Suppliers will have access to support materials, training, and free guides for help.

The program goal is to enhance the buyer and supplier relationship to drive improvements in sustainability in the supplier’s operations and products. Given the large number of buyers and suppliers at Walmart, this goal is only achievable if all buyers and suppliers have easy access to the tools and support.

Make the scorecard program a part of existing business processes

Walmart did not want to develop “yet another business process” to support sustainability. The supplier sustainability program is being integrated with existing business processes, such as the joint business planning and annual supplier reviews, and core merchandising processes, such as category strategy development and line reviews. From a buyer and supplier viewpoint, sustainability is thus an extension of an existing business process, not a separate process. This subtle but important distinction differentiates the Walmart program from most other programs.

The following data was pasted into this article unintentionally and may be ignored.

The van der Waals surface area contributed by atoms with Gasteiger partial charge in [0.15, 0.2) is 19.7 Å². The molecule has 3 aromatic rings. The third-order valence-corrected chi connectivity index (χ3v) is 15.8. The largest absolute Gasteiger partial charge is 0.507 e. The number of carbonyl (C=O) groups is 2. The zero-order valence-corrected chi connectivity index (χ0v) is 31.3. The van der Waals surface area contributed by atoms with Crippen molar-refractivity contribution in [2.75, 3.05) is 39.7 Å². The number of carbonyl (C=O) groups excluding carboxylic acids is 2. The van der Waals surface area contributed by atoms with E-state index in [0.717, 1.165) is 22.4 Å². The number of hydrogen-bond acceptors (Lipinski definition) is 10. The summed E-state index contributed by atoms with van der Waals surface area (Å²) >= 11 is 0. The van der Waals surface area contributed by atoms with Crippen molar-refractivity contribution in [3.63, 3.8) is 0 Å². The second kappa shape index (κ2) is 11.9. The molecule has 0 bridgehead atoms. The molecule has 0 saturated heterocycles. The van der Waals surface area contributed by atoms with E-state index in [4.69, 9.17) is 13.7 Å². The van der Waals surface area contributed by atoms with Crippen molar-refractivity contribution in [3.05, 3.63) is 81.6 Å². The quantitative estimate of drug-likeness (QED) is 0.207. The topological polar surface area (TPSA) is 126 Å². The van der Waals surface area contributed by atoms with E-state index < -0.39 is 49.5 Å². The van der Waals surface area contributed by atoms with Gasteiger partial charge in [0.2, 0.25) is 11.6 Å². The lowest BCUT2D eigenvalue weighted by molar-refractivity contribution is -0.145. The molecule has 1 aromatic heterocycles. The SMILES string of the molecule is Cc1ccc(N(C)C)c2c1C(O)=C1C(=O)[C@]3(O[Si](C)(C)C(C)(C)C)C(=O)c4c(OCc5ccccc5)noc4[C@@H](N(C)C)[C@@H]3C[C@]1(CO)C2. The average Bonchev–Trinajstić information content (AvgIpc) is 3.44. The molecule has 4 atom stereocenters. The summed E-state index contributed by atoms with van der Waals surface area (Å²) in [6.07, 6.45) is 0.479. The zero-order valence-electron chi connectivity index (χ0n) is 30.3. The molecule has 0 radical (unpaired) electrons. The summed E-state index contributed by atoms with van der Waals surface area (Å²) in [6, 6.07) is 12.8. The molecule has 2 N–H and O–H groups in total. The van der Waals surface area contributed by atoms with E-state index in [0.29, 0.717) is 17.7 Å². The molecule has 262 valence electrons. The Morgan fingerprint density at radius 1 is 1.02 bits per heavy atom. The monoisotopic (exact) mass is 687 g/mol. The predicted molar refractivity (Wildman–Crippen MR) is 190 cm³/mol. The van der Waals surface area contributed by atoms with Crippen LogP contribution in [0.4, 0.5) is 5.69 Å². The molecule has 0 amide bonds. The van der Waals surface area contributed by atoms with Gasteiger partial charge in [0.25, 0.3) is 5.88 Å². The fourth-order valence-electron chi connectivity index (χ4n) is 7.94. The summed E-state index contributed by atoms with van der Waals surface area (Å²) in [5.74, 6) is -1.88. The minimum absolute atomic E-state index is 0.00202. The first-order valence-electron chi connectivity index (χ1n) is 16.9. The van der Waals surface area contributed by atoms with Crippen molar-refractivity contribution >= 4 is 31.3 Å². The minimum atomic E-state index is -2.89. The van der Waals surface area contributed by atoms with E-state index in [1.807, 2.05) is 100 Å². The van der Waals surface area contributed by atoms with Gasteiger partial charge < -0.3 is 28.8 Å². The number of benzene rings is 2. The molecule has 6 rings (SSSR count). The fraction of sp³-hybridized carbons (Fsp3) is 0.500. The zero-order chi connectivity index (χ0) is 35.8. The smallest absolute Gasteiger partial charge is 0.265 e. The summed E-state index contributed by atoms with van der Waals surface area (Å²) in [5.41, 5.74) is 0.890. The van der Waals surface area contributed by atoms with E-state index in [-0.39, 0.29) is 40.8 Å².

Celebrate, celebrate, celebrate

Informally and repeatedly celebrating success is critical throughout the organization. Managers and buyers share short success stories in meetings, during internal town hall gatherings, and on company blogs.

Lessons for everyone

The scale and sophistication of the Walmart program is a competitive advantage, as it will take some rival retailers one to three years to gain internal management and process alignment to replicate this level of success.

Any firm with a sustainability supplier program, however, can use these lessons, even if a program is several questions for a handful of tier-one suppliers.